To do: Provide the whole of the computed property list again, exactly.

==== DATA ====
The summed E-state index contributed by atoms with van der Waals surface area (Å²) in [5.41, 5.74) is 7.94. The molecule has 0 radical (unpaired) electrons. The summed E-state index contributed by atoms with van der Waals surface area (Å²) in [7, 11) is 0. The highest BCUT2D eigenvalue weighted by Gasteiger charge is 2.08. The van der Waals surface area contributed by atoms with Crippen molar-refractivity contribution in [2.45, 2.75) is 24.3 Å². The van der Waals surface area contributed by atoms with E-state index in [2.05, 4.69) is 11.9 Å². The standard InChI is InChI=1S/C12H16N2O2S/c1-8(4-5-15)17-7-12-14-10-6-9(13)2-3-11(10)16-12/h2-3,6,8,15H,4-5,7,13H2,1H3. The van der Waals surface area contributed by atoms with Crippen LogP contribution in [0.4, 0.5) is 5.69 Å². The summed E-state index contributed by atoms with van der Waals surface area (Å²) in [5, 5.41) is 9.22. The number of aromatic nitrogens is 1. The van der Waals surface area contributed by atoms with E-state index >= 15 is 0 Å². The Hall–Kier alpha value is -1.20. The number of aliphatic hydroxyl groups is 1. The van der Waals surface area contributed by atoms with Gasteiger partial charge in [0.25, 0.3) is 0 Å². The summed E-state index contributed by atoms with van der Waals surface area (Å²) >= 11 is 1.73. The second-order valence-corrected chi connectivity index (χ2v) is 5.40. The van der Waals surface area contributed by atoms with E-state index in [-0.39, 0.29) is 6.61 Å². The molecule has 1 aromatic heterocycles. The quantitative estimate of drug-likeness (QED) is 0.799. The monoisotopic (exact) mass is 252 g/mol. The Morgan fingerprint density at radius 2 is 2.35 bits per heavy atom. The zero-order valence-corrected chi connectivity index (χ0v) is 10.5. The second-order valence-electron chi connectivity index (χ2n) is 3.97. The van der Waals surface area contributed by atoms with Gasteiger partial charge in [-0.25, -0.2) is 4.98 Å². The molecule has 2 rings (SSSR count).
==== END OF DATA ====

The summed E-state index contributed by atoms with van der Waals surface area (Å²) in [5.41, 5.74) is 7.94. The molecule has 0 radical (unpaired) electrons. The summed E-state index contributed by atoms with van der Waals surface area (Å²) in [7, 11) is 0. The highest BCUT2D eigenvalue weighted by Gasteiger charge is 2.08. The van der Waals surface area contributed by atoms with Crippen molar-refractivity contribution in [2.45, 2.75) is 24.3 Å². The van der Waals surface area contributed by atoms with E-state index in [2.05, 4.69) is 11.9 Å². The standard InChI is InChI=1S/C12H16N2O2S/c1-8(4-5-15)17-7-12-14-10-6-9(13)2-3-11(10)16-12/h2-3,6,8,15H,4-5,7,13H2,1H3. The van der Waals surface area contributed by atoms with Crippen LogP contribution in [0.4, 0.5) is 5.69 Å². The summed E-state index contributed by atoms with van der Waals surface area (Å²) in [5, 5.41) is 9.22. The number of aromatic nitrogens is 1. The van der Waals surface area contributed by atoms with E-state index >= 15 is 0 Å². The Hall–Kier alpha value is -1.20. The number of aliphatic hydroxyl groups is 1. The van der Waals surface area contributed by atoms with Gasteiger partial charge in [0.25, 0.3) is 0 Å². The summed E-state index contributed by atoms with van der Waals surface area (Å²) >= 11 is 1.73. The second-order valence-corrected chi connectivity index (χ2v) is 5.40. The van der Waals surface area contributed by atoms with E-state index in [-0.39, 0.29) is 6.61 Å². The molecule has 1 aromatic heterocycles. The quantitative estimate of drug-likeness (QED) is 0.799. The monoisotopic (exact) mass is 252 g/mol. The Morgan fingerprint density at radius 2 is 2.35 bits per heavy atom. The zero-order valence-corrected chi connectivity index (χ0v) is 10.5. The second-order valence-electron chi connectivity index (χ2n) is 3.97. The van der Waals surface area contributed by atoms with Gasteiger partial charge in [-0.25, -0.2) is 4.98 Å². The molecule has 2 rings (SSSR count).